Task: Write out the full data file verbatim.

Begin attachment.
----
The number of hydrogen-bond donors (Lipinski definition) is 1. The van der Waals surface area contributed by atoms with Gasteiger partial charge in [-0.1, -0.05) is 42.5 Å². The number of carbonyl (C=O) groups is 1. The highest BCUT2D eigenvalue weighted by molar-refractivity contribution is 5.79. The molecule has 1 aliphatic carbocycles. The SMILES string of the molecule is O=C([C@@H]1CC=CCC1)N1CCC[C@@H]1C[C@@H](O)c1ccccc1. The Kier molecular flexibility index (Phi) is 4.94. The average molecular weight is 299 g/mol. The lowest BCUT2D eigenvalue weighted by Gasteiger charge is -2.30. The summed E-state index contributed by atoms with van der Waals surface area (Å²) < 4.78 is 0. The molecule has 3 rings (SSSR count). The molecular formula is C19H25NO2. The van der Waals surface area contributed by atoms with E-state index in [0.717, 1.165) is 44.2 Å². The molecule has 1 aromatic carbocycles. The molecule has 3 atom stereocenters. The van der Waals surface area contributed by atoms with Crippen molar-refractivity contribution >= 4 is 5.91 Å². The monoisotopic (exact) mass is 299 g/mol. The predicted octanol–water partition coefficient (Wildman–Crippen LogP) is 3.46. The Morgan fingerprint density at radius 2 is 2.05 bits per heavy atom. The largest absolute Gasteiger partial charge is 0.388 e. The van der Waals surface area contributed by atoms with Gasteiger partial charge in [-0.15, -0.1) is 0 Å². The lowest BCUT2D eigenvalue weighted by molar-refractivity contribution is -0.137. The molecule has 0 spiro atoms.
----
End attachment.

The number of hydrogen-bond donors (Lipinski definition) is 1. The van der Waals surface area contributed by atoms with Gasteiger partial charge in [-0.1, -0.05) is 42.5 Å². The number of carbonyl (C=O) groups is 1. The highest BCUT2D eigenvalue weighted by molar-refractivity contribution is 5.79. The molecule has 1 aliphatic carbocycles. The SMILES string of the molecule is O=C([C@@H]1CC=CCC1)N1CCC[C@@H]1C[C@@H](O)c1ccccc1. The Kier molecular flexibility index (Phi) is 4.94. The average molecular weight is 299 g/mol. The lowest BCUT2D eigenvalue weighted by Gasteiger charge is -2.30. The summed E-state index contributed by atoms with van der Waals surface area (Å²) < 4.78 is 0. The molecule has 3 rings (SSSR count). The molecular formula is C19H25NO2. The van der Waals surface area contributed by atoms with E-state index in [0.717, 1.165) is 44.2 Å². The molecule has 1 aromatic carbocycles. The molecule has 3 atom stereocenters. The van der Waals surface area contributed by atoms with Crippen molar-refractivity contribution >= 4 is 5.91 Å². The monoisotopic (exact) mass is 299 g/mol. The predicted octanol–water partition coefficient (Wildman–Crippen LogP) is 3.46. The Morgan fingerprint density at radius 2 is 2.05 bits per heavy atom. The largest absolute Gasteiger partial charge is 0.388 e. The van der Waals surface area contributed by atoms with Gasteiger partial charge in [-0.15, -0.1) is 0 Å². The lowest BCUT2D eigenvalue weighted by molar-refractivity contribution is -0.137. The molecule has 0 spiro atoms.